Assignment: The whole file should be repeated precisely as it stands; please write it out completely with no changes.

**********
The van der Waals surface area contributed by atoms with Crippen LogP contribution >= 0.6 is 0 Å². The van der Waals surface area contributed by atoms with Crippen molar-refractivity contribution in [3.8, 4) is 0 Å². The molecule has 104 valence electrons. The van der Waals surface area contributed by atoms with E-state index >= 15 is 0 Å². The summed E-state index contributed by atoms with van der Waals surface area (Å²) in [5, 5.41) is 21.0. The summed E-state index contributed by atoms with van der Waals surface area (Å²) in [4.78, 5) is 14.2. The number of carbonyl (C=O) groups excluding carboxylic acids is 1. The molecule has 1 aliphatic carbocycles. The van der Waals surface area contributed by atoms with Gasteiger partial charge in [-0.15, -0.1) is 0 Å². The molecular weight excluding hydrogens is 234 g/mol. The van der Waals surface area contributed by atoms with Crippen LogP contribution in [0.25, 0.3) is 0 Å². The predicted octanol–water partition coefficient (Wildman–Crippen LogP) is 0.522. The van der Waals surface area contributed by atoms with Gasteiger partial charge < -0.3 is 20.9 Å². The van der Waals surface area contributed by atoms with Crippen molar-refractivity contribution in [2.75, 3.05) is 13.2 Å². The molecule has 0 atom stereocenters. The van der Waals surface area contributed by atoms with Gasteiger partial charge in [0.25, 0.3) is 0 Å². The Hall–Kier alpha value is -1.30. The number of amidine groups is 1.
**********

The van der Waals surface area contributed by atoms with Crippen LogP contribution >= 0.6 is 0 Å². The van der Waals surface area contributed by atoms with Crippen molar-refractivity contribution in [3.8, 4) is 0 Å². The molecule has 104 valence electrons. The van der Waals surface area contributed by atoms with E-state index >= 15 is 0 Å². The summed E-state index contributed by atoms with van der Waals surface area (Å²) in [5, 5.41) is 21.0. The summed E-state index contributed by atoms with van der Waals surface area (Å²) in [4.78, 5) is 14.2. The number of carbonyl (C=O) groups excluding carboxylic acids is 1. The molecule has 1 aliphatic carbocycles. The van der Waals surface area contributed by atoms with Gasteiger partial charge in [-0.15, -0.1) is 0 Å². The molecular weight excluding hydrogens is 234 g/mol. The van der Waals surface area contributed by atoms with Crippen LogP contribution in [0.25, 0.3) is 0 Å². The predicted octanol–water partition coefficient (Wildman–Crippen LogP) is 0.522. The van der Waals surface area contributed by atoms with Gasteiger partial charge < -0.3 is 20.9 Å². The van der Waals surface area contributed by atoms with Crippen molar-refractivity contribution in [2.75, 3.05) is 13.2 Å². The molecule has 0 atom stereocenters. The van der Waals surface area contributed by atoms with Gasteiger partial charge in [0.25, 0.3) is 0 Å². The Hall–Kier alpha value is -1.30. The number of amidine groups is 1.